Finance  ·  CMBS

CMBS Loan Securing Former American Express Building Hits Special Servicing


A $151.5 million commercial mortgage-backed securities (CMBS) loan backing a Class B office property at 65 Broadway in Lower Manhattan, which has faced a steady leasing footprint decline since the COVID-19 pandemic, has entered special servicing ahead of its April 2024 maturity date, according to a report from Morningstar

The five-year, interest-only loan on the former American Express Building, which became  part of the CF 2019-CF1 and MSC 2019-H6 conduit CMBS deals in April 2019, was originated by CCRE at a fixed 4.94 percent interest rate. 

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The 1917-built, 355,000-square-foot tower co-owned by the Chetrit Group and Read Property Group saw its net cash flow fall 15 percent below issuance levels in 2022, pushing the debt service coverage ratio to below break even at 1.02 times, according to Morningstar. 

Sarah Helwig, vice president at Morningstar, said the borrowers have requested a loan modification from its special servicer, CWCapital Asset Management. The 21-story building’s revenue struggles are largely driven by a steep drop in leasing occupancy, which was 67 percent as of September 2023 compared to 75 percent in December 2022 and 99 percent at the time the loan was originated. 

“This property has many small tenants, and as their leases have been coming up they’ve been leaving, and there is more rollover in the coming year,” Helwig said. “There is less demand overall for older New York Class B buildings and we’ve seen that more and more, especially as the pandemic has ended and companies leave those spaces by either reducing their footprint or trading up to higher-quality spaces.”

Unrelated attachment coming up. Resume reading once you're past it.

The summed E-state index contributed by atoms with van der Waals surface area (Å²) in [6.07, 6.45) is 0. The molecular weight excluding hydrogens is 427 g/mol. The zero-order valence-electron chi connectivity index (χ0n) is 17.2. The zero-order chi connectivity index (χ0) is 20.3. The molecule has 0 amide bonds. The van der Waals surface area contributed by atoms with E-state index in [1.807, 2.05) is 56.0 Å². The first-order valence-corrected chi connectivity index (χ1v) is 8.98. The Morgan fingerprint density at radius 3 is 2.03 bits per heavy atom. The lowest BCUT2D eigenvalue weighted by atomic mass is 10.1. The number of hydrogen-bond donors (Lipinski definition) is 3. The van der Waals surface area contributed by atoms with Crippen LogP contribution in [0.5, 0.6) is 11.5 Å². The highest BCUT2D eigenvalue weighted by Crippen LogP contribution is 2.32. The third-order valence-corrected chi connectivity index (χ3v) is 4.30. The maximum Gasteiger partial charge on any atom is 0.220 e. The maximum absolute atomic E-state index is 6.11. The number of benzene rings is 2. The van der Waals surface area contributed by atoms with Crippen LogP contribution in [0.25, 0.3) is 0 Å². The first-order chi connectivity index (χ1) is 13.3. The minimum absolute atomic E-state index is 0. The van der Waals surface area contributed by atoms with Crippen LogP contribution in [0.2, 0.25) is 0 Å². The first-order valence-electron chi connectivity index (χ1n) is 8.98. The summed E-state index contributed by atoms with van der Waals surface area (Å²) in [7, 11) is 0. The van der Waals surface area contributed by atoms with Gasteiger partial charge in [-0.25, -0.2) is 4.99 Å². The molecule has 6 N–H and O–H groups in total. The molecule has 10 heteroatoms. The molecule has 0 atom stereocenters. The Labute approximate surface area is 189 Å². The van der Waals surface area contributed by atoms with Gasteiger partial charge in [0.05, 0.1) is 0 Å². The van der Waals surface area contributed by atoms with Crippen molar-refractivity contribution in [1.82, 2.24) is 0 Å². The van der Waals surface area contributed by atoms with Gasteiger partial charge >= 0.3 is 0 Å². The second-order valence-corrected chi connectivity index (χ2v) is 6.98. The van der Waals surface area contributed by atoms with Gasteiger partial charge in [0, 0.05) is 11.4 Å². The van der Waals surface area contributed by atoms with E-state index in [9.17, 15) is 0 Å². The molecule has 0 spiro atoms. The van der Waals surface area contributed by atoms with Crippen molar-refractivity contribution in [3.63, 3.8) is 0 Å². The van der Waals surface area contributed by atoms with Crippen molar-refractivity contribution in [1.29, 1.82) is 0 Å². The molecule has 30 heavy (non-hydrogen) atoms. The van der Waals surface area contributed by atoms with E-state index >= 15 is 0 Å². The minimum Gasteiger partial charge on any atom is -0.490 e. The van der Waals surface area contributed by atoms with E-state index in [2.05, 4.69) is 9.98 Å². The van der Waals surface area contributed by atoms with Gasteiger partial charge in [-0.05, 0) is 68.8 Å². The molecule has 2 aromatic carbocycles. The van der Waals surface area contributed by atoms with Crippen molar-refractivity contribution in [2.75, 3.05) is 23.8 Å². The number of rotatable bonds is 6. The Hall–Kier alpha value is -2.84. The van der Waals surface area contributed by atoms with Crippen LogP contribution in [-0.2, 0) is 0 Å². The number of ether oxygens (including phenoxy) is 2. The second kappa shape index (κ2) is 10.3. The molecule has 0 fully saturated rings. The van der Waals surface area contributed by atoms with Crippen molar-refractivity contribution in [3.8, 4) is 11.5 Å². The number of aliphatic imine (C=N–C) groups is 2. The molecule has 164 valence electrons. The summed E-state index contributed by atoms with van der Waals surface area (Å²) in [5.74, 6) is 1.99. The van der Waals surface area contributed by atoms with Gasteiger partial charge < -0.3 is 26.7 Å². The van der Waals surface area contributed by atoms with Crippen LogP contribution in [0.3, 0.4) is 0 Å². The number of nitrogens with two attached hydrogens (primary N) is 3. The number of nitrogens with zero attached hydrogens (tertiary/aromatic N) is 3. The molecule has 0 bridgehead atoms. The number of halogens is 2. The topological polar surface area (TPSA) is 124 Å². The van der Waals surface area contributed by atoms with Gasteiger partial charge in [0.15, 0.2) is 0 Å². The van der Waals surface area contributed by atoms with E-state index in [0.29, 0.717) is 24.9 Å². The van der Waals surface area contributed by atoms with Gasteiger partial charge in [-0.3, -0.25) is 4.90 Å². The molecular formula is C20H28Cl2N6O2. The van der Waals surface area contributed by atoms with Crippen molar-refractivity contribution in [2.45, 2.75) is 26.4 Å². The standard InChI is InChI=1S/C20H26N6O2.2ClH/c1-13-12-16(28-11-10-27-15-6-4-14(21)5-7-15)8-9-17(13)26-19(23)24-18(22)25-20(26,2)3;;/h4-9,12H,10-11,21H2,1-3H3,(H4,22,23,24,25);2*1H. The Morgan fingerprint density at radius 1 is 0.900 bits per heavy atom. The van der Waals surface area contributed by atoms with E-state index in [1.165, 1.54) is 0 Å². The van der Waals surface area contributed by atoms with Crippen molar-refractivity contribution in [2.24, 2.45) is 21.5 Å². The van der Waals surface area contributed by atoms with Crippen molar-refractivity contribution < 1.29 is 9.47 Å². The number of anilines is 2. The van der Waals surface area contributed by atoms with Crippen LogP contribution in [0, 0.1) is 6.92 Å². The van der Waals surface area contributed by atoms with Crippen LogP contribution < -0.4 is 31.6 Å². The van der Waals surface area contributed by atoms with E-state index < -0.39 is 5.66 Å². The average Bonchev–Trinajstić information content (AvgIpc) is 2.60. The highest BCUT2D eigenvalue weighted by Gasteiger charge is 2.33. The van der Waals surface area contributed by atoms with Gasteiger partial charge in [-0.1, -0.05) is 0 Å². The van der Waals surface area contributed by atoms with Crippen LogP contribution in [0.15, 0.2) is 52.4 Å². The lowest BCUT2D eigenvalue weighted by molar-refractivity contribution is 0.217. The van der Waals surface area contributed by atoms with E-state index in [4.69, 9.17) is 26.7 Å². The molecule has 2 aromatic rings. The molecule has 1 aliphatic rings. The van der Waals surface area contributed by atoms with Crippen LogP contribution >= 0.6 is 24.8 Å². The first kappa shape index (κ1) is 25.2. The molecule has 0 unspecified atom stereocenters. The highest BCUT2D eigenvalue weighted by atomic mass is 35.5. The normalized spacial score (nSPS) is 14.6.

The biggest tenant loss at 65 Broadway involved Great American Insurance, which leased about 6 percent of the building before departing in May 2020, according to Helwig. Nonprofit New York Cares also departed in June 2023, relocating its headquarters to nearby 39 Broadway after accounting for 5 percent of the property.

Helwig noted that most of the existing tenants take up small spaces in the building, with none accounting for more than 5 percent. The biggest tenant is workforce development services company Arbor E&T, which has a lease that runs until 2929. 

Chetrit and Read assumed ownership of 65 Broadway in 2015 before spending $16.7 million to renovate the lobby and upgrade office spaces, Commercial Observer previously reported. The building was previously the headquarters for American Express until 1975 and later Standard & Poor’s (now called S&P Global Ratings). 

Chetrit and Read did not immediately return requests for comment.

Andrew Coen can be reached at 




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